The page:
Lower age limit for free bowel cancer screening

Bowel testing van. | Newsreel
The lowering of the age limit for free bowel testing coincides with a national roadshow to raise awareness. | Photo: Supplied by the Federal Government

The Federal Government is extending the free bowel screening program to people aged above 45.

Currently, people aged 50 to 74 receive a free bowel screening kit in the mail every two years.

From July 1, people aged 45 to 49 can join the program by requesting a kit.

The expanded age criteria comes as the Federal Department of Health begins a national roadshow to raise awareness of bowel cancer, with a focus on First Nations people and people from culturally and linguistically diverse communities.

A statement from the Department said bowel cancer could develop without a family history of the disease and often without signs and symptoms.

“The free test can find traces of blood in your poo that may indicate the presence of cancer or pre-cancerous polyps. Catching it early is key,” the statement said.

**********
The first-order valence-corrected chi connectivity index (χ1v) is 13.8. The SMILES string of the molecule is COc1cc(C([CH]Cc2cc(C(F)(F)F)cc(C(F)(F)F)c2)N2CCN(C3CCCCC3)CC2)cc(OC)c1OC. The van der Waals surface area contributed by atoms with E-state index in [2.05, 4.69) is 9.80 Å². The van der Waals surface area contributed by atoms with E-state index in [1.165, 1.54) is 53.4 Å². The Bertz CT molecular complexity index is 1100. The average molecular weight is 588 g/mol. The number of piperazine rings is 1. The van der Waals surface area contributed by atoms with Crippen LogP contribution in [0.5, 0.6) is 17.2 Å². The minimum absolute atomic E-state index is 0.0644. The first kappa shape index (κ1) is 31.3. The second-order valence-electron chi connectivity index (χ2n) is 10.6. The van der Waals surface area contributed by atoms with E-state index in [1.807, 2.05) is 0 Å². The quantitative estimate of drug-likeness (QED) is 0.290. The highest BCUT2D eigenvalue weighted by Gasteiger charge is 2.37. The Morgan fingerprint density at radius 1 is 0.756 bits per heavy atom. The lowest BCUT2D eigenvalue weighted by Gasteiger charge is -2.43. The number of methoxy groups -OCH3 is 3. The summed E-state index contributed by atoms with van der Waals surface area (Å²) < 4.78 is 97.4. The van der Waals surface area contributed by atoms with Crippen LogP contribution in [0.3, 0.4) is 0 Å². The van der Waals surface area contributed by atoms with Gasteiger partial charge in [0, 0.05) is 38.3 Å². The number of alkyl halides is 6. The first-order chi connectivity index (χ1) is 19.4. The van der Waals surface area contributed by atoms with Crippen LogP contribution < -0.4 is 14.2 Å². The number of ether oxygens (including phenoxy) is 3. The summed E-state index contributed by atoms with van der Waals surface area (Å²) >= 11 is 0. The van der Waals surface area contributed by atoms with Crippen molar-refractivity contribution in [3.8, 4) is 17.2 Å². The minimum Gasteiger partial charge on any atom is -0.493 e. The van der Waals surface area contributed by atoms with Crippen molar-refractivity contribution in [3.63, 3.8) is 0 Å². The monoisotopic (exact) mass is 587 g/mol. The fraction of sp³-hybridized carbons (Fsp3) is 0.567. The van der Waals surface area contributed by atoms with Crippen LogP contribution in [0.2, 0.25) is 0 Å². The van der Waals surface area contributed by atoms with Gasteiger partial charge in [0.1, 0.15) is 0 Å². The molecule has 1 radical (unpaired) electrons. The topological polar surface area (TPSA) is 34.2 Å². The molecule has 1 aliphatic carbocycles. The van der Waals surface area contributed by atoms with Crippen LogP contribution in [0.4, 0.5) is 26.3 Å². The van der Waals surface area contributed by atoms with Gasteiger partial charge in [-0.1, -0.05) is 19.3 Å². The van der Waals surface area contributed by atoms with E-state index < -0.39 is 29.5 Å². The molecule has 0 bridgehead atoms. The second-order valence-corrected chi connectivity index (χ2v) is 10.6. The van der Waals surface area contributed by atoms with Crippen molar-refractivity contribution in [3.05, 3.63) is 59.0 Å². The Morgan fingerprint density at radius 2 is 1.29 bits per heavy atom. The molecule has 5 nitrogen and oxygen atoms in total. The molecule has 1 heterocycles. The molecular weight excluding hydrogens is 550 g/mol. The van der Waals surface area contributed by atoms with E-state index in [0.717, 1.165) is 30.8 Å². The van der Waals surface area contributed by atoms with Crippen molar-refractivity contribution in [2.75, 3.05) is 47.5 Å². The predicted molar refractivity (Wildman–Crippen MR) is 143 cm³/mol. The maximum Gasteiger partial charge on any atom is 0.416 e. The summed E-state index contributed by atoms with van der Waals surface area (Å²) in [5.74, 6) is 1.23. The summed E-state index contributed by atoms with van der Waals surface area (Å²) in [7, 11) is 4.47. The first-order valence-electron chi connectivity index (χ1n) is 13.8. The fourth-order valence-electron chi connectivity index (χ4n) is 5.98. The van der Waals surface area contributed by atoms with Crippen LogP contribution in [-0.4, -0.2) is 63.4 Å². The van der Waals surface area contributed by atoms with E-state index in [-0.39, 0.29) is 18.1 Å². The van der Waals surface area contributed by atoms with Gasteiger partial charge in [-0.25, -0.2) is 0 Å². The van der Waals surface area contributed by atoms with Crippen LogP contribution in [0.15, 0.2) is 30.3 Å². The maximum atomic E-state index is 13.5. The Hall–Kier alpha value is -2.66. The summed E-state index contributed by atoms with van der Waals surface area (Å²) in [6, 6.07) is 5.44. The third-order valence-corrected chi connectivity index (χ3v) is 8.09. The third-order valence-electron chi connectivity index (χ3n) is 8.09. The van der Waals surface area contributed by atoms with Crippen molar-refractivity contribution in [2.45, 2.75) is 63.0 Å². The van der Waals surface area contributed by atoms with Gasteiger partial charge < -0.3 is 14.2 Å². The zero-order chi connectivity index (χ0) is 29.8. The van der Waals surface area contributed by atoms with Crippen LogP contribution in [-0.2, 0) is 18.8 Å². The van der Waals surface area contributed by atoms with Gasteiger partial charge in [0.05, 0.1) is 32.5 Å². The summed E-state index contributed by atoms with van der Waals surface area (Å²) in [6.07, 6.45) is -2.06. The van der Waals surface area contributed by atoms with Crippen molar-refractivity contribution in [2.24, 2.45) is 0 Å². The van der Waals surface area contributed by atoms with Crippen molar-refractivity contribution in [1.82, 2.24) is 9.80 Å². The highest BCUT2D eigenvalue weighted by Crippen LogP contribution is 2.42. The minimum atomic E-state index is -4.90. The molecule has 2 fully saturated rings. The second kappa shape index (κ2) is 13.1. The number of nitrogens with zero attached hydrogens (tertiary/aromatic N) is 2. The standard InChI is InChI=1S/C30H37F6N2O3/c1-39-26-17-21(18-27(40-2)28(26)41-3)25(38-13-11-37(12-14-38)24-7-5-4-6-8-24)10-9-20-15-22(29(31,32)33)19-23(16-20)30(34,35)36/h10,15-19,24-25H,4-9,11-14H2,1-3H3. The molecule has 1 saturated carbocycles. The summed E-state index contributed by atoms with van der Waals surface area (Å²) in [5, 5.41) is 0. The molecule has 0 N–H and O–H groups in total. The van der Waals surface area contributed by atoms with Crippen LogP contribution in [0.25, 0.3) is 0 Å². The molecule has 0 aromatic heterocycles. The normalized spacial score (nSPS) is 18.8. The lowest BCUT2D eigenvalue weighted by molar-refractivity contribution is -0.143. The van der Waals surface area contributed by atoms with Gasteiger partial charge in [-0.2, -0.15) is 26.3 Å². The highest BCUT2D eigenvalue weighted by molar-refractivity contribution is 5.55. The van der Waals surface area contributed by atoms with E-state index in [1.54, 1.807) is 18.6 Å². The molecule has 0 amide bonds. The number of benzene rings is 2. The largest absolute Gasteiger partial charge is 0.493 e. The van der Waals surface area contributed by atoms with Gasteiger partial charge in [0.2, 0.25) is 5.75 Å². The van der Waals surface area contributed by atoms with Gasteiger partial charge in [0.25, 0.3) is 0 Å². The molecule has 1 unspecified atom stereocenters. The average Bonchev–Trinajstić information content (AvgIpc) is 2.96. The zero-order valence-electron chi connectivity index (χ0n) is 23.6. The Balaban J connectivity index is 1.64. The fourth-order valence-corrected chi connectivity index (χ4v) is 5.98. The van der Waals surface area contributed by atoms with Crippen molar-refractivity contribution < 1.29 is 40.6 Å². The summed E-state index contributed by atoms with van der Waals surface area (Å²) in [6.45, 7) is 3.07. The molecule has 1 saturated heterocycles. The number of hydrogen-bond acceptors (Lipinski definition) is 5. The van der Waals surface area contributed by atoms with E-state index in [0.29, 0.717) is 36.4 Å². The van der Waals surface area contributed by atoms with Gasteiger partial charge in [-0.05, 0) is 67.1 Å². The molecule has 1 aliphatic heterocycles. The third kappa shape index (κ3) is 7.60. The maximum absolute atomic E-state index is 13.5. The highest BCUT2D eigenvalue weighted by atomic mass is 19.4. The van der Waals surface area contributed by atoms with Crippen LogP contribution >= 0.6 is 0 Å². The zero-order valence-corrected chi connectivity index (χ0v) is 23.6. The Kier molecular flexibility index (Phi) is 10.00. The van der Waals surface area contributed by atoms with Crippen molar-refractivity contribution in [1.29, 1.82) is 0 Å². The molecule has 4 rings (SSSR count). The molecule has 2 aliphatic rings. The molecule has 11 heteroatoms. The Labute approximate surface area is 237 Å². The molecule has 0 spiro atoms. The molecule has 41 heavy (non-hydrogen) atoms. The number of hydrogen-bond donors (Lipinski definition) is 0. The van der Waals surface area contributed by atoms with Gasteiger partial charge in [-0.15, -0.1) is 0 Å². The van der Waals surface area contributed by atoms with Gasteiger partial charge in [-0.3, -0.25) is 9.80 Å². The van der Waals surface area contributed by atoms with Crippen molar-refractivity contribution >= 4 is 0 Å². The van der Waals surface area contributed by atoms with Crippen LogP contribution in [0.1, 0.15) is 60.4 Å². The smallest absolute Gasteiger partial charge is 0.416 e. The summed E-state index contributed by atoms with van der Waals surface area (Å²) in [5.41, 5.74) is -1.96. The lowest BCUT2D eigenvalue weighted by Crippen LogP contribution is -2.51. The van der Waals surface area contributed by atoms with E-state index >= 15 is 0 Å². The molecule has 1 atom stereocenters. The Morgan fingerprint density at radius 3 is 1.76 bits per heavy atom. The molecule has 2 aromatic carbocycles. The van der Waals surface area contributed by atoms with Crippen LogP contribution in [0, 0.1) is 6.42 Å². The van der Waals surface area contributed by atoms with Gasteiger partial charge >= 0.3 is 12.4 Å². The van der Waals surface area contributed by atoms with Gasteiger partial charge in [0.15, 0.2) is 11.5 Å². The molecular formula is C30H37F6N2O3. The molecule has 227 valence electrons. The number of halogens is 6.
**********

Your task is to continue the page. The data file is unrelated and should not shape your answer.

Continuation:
The Department said an extra $38.8 million had been committed to following up people who had received a positive bowel cancer screening result through the program and $10.25 million would fund the national awareness campaign with Cancer Council Australia, which includes the roadshow.

The roadshow begins in Sydney this month and takes in locations in the Northern Territory, far north and south-east Queensland, the ACT and regional NSW.

People aged 45 and 49 can request their first bowel screening kit, from July 1, at the National Cancer Screening Register website, by calling 1800 627 701, or by talking to their doctor.